(Photos by Daniel Kielman)
Ryan Adams wants you to listen to Suicide.
In the first of very few tangents to the audience at the Masonic tonight, he’s extolling the virtues of the 1970s punk band who, he notes, influenced a host of other artists from Sonic Youth to Springsteen. People are laughing politely. They seem to be a little nervous around him. They don’t know how to react to this new, talkative, somewhat-genial Ryan Adams.
America loves a comeback story, and Adams’ has become legend in the new millennium. An alt-country superstar in the late ’90s and early aughts, adored by critics and famous as much for his talent as for his erratic public behavior. At the dawn of his mainstream career, a prolific studio musician and a revered songwriter who produced LPs that were, with the exception of a few, unfailingly great.
Touring, however, was another story. A penchant for public drama, fueled by a laundry list of controlled substances, started to upstage his songwriting prowess. By the mid-2000s, the draw of Ryan Adams shows were 50% genuine interest in his music, and the other half maybe-he’ll-throw-a-tantrum-tonight. His appearances both on stage and on the street became more and more cagey, and his records, though he could still write circles around his peers, started to stall creatively. Then he did the most Ryan Adams thing he could possibly do and just …disappeared.
But now, having come roaring back in 2014 with two lauded releases—one the widely-adored Ryan Adams, the other 1984, which sees him reconnecting with his punk-rock roots—he’s here, in San Francisco, at the newly-remolded Masonic. The floors are clean. There’s an army of ushers on hand. It doesn’t smell like beer or well liquor in here—it smells, overwhelmingly, like red wine. A decade of unrest behind him, this man with documented demons is, tonight, playing to the bougiest crowd, in the bougiest venue, in the bougiest neighborhood in one of the bougiest cities in the nation.
Jenny Lewis opened (precisely at 7:30, the time printed on the ticket) and cuted the place up with her Deschanel bangs and candy-colored guitars. Lewis is also celebrating a banner year, having put out The Voyager to critical and viral acclaim, and she rocked her now-trademark white suit. Lewis hit her stride around the time that Adams lost his—2006 or 2007—and rose to fame in the underground-music mags through her solo work and with Rilo Kiley. Adams crept out on stage, almost undetected, during her second song and wordlessley performed a few with her on one of her rainbow-cloud print Telecasters. Then, he slunk away and Lewis continued with a varied list of . It was much the same set list she performed at Outside Lands, but no less entertaining.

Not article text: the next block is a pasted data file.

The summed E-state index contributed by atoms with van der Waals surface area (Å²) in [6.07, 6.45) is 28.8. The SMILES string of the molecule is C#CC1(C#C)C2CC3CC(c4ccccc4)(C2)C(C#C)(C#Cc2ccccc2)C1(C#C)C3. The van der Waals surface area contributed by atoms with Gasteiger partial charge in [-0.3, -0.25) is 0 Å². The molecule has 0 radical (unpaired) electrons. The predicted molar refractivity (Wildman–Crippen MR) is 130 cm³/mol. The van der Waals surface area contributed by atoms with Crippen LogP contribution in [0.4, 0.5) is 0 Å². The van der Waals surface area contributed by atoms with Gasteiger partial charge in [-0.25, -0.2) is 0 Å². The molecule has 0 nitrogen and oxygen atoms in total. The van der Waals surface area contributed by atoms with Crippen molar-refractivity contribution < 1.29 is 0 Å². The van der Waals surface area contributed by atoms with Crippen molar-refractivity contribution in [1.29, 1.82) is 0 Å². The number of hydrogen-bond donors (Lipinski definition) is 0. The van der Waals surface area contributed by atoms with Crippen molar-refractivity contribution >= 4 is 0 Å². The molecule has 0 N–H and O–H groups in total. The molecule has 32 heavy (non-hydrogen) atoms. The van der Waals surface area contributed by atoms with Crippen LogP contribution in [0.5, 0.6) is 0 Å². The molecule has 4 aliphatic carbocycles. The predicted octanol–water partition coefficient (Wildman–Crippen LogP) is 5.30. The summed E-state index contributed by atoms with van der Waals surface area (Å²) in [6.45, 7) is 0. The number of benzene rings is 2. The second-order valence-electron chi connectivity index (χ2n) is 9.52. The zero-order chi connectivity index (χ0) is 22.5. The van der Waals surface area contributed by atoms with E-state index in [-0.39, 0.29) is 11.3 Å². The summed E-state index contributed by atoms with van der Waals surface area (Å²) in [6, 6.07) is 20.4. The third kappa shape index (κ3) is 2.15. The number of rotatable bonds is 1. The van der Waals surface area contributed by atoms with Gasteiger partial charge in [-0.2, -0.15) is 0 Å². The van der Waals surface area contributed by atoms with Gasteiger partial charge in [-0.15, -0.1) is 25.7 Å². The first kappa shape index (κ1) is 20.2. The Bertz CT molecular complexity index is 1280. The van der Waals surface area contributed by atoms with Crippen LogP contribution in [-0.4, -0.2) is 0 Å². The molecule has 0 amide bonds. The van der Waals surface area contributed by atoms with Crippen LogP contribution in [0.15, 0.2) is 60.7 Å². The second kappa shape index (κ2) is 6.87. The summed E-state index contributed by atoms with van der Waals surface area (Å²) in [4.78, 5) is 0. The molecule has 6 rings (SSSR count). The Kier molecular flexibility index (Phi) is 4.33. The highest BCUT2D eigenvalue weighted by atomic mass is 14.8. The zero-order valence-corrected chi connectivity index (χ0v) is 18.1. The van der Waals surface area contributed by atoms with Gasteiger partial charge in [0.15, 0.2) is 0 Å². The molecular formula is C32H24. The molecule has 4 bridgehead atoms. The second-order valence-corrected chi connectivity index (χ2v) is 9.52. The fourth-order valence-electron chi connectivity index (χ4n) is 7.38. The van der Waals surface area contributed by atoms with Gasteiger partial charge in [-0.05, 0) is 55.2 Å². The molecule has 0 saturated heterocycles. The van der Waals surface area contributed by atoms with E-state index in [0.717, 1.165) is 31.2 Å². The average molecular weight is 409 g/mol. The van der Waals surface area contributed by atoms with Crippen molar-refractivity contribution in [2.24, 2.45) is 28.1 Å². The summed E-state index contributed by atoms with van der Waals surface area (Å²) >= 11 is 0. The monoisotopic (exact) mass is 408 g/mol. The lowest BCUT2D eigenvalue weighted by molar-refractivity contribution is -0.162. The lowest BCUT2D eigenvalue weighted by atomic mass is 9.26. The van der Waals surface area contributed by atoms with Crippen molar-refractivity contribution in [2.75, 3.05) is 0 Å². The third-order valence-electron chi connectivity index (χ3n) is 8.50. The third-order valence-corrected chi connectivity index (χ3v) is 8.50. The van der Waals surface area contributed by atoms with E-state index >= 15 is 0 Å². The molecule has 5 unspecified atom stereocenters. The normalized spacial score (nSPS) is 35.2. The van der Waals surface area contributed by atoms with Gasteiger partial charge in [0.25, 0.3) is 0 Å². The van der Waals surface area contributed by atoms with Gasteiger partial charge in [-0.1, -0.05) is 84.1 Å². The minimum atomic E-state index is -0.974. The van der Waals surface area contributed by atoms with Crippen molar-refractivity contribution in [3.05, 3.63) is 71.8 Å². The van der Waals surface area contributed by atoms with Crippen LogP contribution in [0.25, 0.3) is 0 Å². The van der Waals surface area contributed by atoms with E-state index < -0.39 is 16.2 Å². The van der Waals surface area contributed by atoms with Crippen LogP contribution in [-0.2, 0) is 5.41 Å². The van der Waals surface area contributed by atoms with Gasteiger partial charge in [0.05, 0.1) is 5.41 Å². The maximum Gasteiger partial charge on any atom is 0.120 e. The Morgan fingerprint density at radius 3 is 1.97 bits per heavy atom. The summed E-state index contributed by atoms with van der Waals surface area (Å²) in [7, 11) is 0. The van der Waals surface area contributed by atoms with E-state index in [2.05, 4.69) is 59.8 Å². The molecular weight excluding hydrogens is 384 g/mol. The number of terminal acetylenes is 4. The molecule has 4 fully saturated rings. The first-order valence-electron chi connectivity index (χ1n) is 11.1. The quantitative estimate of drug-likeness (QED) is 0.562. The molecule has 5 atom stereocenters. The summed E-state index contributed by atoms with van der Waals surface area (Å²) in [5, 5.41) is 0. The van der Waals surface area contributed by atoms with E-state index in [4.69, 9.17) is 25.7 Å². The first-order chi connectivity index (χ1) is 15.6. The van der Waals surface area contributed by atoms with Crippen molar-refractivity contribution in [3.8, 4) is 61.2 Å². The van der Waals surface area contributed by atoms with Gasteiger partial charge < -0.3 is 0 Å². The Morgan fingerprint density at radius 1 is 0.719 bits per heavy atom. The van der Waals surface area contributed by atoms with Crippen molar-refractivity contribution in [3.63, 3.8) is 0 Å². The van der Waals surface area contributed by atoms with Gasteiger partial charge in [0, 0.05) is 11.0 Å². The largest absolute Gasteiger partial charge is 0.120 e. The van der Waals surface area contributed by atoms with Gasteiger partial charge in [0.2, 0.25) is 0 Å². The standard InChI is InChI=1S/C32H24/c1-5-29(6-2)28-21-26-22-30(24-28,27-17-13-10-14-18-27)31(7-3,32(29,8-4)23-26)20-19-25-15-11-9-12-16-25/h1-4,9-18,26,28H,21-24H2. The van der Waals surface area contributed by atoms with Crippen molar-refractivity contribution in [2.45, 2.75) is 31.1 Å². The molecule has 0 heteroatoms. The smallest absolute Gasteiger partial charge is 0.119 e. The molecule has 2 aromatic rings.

Adams’ set started out typically enough—with “Gimme Something Good,” the lead single off this year’s self-titled, followed by several more recent selections. Adams still isn’t much for conversation: there were a few asides to the audience and one brief chiding of a loud fan that turned into not a rant, but an improvised song. Still, by the time he started reaching back into his archives to the Gold and Love is Hell years, he seemed to loosen up a bit, and the set list got more and more exuberant as the night went on.
But there’s something about the new, re-emerged Ryan Adams that renders people quiet; almost makes them uncomfortable. There was no joining him in song tonight—at best, people whispered their way through his better-known material. He even played “New York, New York,” a song he has famously disowned, and even then crowd noise didn’t rise above an excited murmur. His conversation with the crowd got big, if not a little forced, laughs. The fans seemed to coddle him, as if just under this approachable exterior was a man waiting for a reason to throw down his guitar and stomp offstage.
Adams himself even noticed their nice-to-a-fault-ness, saying that San Franciscans “always fucking get it” and listen politely when there’s a quiet song going on (sorry buddy, that’s actually kind of an anomaly around here). He played with the crowd a little bit; even brought out Jello Biafra near the end. Once again people applauded and bobbed their heads, but didn’t take any of it as an invitation to get rowdy.
It makes sense—there aren’t a lot of tortured rock geniuses left these days; at least not ones that appeal to as young a crowd as Adams. And he’s well within his right to be one: For all the public derision he’s faced, the man and his music have been manipulated, co-opted, shoehorned, dissected, and the results thrown back in his face for the last two decades. Though his younger generation of fans—and San Francisco is a young city—doesn’t really know what to make of these kind of characters, they will always smile politely and listen to what he has to say. All everyone in that room wanted was to see Ryan Adams succeed.